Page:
Nov 9

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The Future of Live Music and Venues

Is This Model Broken?

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So as a lot of people know, I am a big fan of the hours (9-1am) I used to play in bars back in the 70’s & 80’s for a multitude of reasons. Last week I posed two questions to people on Facebook. 1) Would musicians/patrons prefer the 9-1am hours for live music (or earlier) and 2) Do you like a cover charge at the door.

Let’s deal with #2 question first.

Most people it seems have no issue with paying a cover charge IF it goes to the band performing, which makes sense. In a way it does as the venue owner uses that fund collected at the door throughout the night to pay the band at the end of their night’s performance. To to be clear however, that charge collected at the door does NOT go to the band on top of the bands wage negotiated for the performance – it’s not “extra” money given to the band on top of their wage.

That is not to infer that the venue is not being truthful, that money simply supplements the venue’s entertainment budget for that night – nothing afoul there at all. Now most people have no issue paying a door charge for a good band, makes sense but at the same time it’s a “choice” by the patron to pay the door charge and venture in. If they don’t like the band after paying the door charge well that is a personal preference thing and cannot be held against the venue in any way. As with a lot of things in life it’s a matter of buyer beware, and you have made your choice on your own free will.

Some bands charge the door as in selling tickets and forgo the “wage” being paid to them by the bar – why – because they hedge on selling more tickets than what the bar will pay them as a wage and thus they walk away at the end of the evening with far more money in their pocket. The venue wins as they are not invested in paying a wage and they enjoy the sales from the food and alcohol for the entire night – both parties win.


Now the topic of the hours of live music.

On December 1st, 1996 bars in Ontario moved to later hours for serving alcohol, with that move, live music was shuffled as well to keep in line with the later hours that patron could remain in establishments drinking. That was all good at first, people were thrilled that they could stay out an entire 60 minutes with their friends having a good time and the bands/artists simply jostled their set times an hour later at the start/end times. The caveat to this is that in 1996 while I certainly liked the extra hour of drinking, I was only 48 years of age.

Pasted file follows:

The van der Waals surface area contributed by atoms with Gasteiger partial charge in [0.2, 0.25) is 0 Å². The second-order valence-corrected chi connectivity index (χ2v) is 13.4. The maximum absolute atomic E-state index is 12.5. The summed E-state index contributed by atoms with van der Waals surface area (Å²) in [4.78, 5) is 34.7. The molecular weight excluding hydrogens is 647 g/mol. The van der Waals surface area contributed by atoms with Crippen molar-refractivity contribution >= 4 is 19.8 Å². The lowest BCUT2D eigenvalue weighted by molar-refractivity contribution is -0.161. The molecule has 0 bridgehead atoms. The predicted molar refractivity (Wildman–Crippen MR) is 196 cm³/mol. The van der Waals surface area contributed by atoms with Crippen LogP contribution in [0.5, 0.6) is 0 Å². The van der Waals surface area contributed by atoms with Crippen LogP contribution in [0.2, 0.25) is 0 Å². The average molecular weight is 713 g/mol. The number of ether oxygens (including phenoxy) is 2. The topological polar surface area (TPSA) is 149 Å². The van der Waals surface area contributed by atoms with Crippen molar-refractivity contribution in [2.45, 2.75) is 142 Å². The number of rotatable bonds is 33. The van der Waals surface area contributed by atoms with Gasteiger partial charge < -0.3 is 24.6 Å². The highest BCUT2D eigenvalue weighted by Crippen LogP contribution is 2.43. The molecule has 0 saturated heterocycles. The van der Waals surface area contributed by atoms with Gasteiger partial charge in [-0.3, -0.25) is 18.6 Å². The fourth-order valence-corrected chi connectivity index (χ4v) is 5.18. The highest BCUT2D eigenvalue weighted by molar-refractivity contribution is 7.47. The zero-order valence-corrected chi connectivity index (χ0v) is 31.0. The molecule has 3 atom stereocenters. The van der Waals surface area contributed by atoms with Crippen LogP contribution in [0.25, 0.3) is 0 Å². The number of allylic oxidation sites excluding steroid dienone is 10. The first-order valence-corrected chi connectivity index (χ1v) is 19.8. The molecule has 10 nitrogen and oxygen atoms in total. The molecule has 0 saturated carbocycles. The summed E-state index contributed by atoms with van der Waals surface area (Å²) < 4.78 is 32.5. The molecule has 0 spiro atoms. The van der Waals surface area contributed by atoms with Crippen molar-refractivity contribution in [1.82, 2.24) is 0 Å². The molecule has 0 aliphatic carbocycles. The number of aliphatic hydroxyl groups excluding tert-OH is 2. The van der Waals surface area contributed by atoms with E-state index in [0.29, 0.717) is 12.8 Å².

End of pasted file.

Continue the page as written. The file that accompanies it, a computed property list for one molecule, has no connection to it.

In 1996 the Ontario employment rate was 60.2%, The private sector created 90,000 jobs, while the public sector lost 10,000 jobs. The largest employment gains in 1996 were in the wholesale and retail trade sector, with 44,000 new jobs, followed by the business and personal services sector, up 30,000 new jobs, and the manufacturing sector, up 16,000 new jobs.

Sunday shopping had come into play in June of 1992 so that would explain the spike in wholesale and retail trade sector jobs that would have been fully entrenched by 1996. The economy was slow but one economic rule that always is in play is that when times are hard, people will continue to flock to the movies and restaurants to escape the mundane pressure of tough economic times.

So, we are at a point in time where people had a bit of money in their pocket but a large section of the employment force that would be supporting venues and live music, were now working on Sundays. Up until 2008 people could smoke in designated parts of venues that were dedicated to smokers and of course you could have a beer and a smoke on an outdoor patio without threat of you or the venue being marched off to San Quinten prison as a result.

Everyone was thrilled with the later bar hours for the most part (maybe not the musicians) until closing time. Staff of the venues were required to stay behind to get the venue ready for the next day shift which meant that they were now there until at least 3am. Patrons who flooded the streets had to wait for cabs longer which wasn’t preferential in cold weather, stupid people took advantage of that extra hour of drinking to get some extra courage to fight whoever looked at them the wrong way and venues were making more money from the extra hour of business but were also dealing with the cost of paying their staff for an extra hour, higher insurance rates, the cost of electricity/heat/water and increased inventory cost to make sure they didn’t run “dry” at 1:15am.